The U.S. economy added 142,000 jobs in August, which is the lowest monthly increase so far this year, according to the Labor Department. Job growth averaged 215,000 per month for the first eight months of the year. The unemployment rate dropped slightly to 6.1 in August from 6.2 percent in July, and the number of people out of work for more than six months declined by about 200,000 to under 3 million, down from 4.3 million in August 2013. About 60,000 workers dropped out of the labor force in August, however, bringing the labor-force participation rate to 62.8 percent, the lowest level since the 1970s.

New York City has been named the best cycling city in the country by the editors of Bicycling magazine, beating out 50 other cities including runners-up Chicago, Minneapolis, Portland, Ore., and Washington. The editors based their decision on factors such as New York City’s hundreds of miles of bike lanes and government support of the bike-sharing program Citibike.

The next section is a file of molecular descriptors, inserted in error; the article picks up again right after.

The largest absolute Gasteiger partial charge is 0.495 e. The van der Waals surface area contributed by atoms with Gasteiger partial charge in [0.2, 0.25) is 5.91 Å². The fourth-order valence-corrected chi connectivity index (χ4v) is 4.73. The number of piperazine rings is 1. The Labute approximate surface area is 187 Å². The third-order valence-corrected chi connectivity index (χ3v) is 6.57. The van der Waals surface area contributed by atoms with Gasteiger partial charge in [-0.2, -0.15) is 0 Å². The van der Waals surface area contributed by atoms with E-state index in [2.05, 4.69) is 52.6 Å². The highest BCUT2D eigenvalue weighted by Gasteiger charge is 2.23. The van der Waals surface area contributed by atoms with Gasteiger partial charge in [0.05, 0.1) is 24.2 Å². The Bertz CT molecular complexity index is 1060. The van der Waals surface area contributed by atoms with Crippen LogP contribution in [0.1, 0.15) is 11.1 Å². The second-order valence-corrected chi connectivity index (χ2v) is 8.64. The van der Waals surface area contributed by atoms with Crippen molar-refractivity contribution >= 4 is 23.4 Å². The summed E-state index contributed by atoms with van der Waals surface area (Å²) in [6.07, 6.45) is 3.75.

The availability of Manhattan office space fell below 35 million square feet for the first time since December 2008, which contributed to a reduction in the office availability rate to 9.4 percent in August, according to Cassidy Turley’s Office Market Report. Asking rents continued to increase across all classes of space, with Class A rents rising for the 13th consecutive month, up $0.29 per square foot from last month to $75.54, and Class B asking rents reaching historical highs, up $0.11 per square foot to $57.58. Market trends have been steadily improving downtown, but the report noted that the delivery of One World Trade Center in the fourth quarter will bring another 1.2 million square feet of available space to the market.